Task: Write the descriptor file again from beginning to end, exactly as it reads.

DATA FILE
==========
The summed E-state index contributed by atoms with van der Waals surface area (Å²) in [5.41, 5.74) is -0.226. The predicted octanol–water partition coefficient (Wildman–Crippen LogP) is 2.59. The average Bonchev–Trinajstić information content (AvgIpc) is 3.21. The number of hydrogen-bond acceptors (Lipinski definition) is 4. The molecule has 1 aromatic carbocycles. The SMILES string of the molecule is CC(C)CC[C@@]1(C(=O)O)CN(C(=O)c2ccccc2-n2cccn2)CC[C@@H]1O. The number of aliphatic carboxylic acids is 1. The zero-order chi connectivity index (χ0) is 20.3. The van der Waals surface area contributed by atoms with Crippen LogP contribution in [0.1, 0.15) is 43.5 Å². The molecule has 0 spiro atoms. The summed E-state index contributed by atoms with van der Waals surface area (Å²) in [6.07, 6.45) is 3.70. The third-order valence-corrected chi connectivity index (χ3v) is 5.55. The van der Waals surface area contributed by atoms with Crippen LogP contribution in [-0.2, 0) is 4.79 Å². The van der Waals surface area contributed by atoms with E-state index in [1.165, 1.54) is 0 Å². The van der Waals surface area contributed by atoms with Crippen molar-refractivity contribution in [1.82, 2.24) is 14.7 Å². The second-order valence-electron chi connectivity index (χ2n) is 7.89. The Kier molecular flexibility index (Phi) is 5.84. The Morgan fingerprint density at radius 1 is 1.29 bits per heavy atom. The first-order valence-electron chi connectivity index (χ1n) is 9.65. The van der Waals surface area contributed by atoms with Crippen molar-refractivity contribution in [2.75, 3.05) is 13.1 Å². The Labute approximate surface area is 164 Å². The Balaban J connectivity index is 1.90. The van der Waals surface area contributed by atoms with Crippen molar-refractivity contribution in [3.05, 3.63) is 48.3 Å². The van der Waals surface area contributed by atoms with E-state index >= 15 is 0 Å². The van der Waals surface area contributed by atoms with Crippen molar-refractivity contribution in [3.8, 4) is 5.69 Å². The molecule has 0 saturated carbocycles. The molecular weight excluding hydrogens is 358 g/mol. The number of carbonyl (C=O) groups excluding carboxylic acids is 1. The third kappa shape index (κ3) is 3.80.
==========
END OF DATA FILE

The summed E-state index contributed by atoms with van der Waals surface area (Å²) in [5.41, 5.74) is -0.226. The predicted octanol–water partition coefficient (Wildman–Crippen LogP) is 2.59. The average Bonchev–Trinajstić information content (AvgIpc) is 3.21. The number of hydrogen-bond acceptors (Lipinski definition) is 4. The molecule has 1 aromatic carbocycles. The SMILES string of the molecule is CC(C)CC[C@@]1(C(=O)O)CN(C(=O)c2ccccc2-n2cccn2)CC[C@@H]1O. The number of aliphatic carboxylic acids is 1. The zero-order chi connectivity index (χ0) is 20.3. The van der Waals surface area contributed by atoms with Crippen LogP contribution in [0.1, 0.15) is 43.5 Å². The molecule has 0 spiro atoms. The summed E-state index contributed by atoms with van der Waals surface area (Å²) in [6.07, 6.45) is 3.70. The third-order valence-corrected chi connectivity index (χ3v) is 5.55. The van der Waals surface area contributed by atoms with Crippen LogP contribution in [-0.2, 0) is 4.79 Å². The van der Waals surface area contributed by atoms with E-state index in [1.165, 1.54) is 0 Å². The van der Waals surface area contributed by atoms with Crippen molar-refractivity contribution in [1.82, 2.24) is 14.7 Å². The second-order valence-electron chi connectivity index (χ2n) is 7.89. The Kier molecular flexibility index (Phi) is 5.84. The Morgan fingerprint density at radius 1 is 1.29 bits per heavy atom. The first-order valence-electron chi connectivity index (χ1n) is 9.65. The van der Waals surface area contributed by atoms with Crippen molar-refractivity contribution in [2.75, 3.05) is 13.1 Å². The Labute approximate surface area is 164 Å². The Balaban J connectivity index is 1.90. The van der Waals surface area contributed by atoms with Crippen molar-refractivity contribution in [3.05, 3.63) is 48.3 Å². The van der Waals surface area contributed by atoms with E-state index >= 15 is 0 Å². The van der Waals surface area contributed by atoms with Crippen molar-refractivity contribution in [3.8, 4) is 5.69 Å². The molecule has 0 saturated carbocycles. The molecular weight excluding hydrogens is 358 g/mol. The number of carbonyl (C=O) groups excluding carboxylic acids is 1. The third kappa shape index (κ3) is 3.80.